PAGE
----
The past number of years under Urban Meyer, Ohio State football has been commonly known as “DBU” or Defensive Back University. Five defensive backs have been drafted in the first round under Urban Meyer – an incredible number for any program. However, with three of those five being drafted in 2017 alone, that has left the unit quite depleted for the 2017 season.

This past weekend, the Ohio State defense was thrashed through the air by Baker Mayfield & company for 386 yards. Before that, Richard Lagow and Indiana threw for 420 against the Buckeye defense. These numbers put Ohio State squarely in last place in the FBS in passing defense.

Many critics of the secondary go after the form and physical play of the defensive backs. But, if criticism is warranted, it should be accurate. Yes, the secondary sometimes has problems with the technique and fundamentals such as properly covering the receiver when the pass is arriving. However, this is a unit that had three starters taken in the first round of the NFL draft this prior spring. On top of that, the majority of Mayfield’s completed passes came underneath in linebacker territory – to no fault of the secondary.

The biggest problem is not how good these players are, it’s how many of them there are. Often times, depth is an underrated attribute by the media and fanbases. These starters are all highly rated, highly recruited defensive backs that would start on every single team in the country. Their performance will improve with experience, but they cannot control how many of them there are. So how will the unit be bolstered by the 2018 and 2019 recruiting classes?

The Buckeyes have signed four defensive backs in the 2018 class: Jaiden Woodbey (4*), Josh Proctor (4*), Sevyn Banks (4*) and Marcus Hooker (3*). This is clearly a talented recruiting class that will be a major boost to the depth of the unit in 2018 and beyond. While much of the secondary from 2017 will be returning in 2018, it is almost a guarantee that freshmen will see some playing time next year. Of course, this could change, but the Ohio State defensive philosophy under Urban Meyer up until this point has been very rotation-based. Some former players have expressed displeasure with this, but it is likely to remain the same in 2018.

How the Buckeyes secondary will work in 2018 is certainly under speculation, however. After completing his two year contract, it is likely that Defensive Coordinator Greg Schiano will leave for a head coaching job, whether it be in college or the NFL. With the departure of Luke Fickell to Cincinnati, Meyer was able to promote Schiano to head Defensive Coordinator instead of co-Defensive Coordinator. Now, Meyer will have exhausted his DC options, and will either have to promote or hire outside the program. If Meyer goes the promotion route, my early candidate is Kerry Coombs.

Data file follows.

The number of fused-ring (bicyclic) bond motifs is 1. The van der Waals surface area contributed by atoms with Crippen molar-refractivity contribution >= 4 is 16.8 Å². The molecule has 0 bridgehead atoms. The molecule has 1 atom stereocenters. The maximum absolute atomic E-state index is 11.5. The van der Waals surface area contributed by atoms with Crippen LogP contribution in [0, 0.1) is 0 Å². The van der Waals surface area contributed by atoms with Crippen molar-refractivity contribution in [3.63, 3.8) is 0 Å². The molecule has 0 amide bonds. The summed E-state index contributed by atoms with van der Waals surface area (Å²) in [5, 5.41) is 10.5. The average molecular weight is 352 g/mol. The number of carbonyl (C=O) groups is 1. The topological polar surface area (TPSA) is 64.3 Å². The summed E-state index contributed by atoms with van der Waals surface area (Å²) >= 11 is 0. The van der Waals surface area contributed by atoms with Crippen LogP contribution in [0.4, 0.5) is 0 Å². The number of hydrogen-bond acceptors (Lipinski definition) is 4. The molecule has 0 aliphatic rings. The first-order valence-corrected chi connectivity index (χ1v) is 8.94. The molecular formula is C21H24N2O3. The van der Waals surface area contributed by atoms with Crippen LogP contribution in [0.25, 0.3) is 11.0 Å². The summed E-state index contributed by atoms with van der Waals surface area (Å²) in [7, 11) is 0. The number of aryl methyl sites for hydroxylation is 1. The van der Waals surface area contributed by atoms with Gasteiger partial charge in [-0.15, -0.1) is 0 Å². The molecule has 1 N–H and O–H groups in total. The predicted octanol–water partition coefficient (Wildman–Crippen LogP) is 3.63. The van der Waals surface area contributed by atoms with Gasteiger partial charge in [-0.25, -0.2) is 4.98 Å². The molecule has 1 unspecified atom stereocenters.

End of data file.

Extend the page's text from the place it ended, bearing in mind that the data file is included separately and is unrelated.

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Author Details
My name is Collin Ginnan and I am majoring in Journalism and Spanish at The Ohio State University. I grew up playing baseball year-round from t-ball through high school and am a diehard Cincinnati Reds fan. Coming from a family of Buckeyes, I was raised living and breathing Ohio State football. To the best of my memory, I have not missed a single game to date. Ohio State vs. Penn State during Homecoming? That’s what the Watch ESPN app is for. Besides the Buckeyes and Reds, I follow the Blue Jackets, Browns, Cavaliers, FC Cincinnati, and Liverpool FC.
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My name is Collin Ginnan and I am majoring in Journalism and Spanish at The Ohio State University. I grew up playing baseball year-round from t-ball through high school and am a diehard Cincinnati Reds fan. Coming from a family of Buckeyes, I was raised living and breathing Ohio State football. To the best of my memory, I have not missed a single game to date. Ohio State vs. Penn State during Homecoming? That’s what the Watch ESPN app is for. Besides the Buckeyes and Reds, I follow the Blue Jackets, Browns, Cavaliers, FC Cincinnati, and Liverpool FC.

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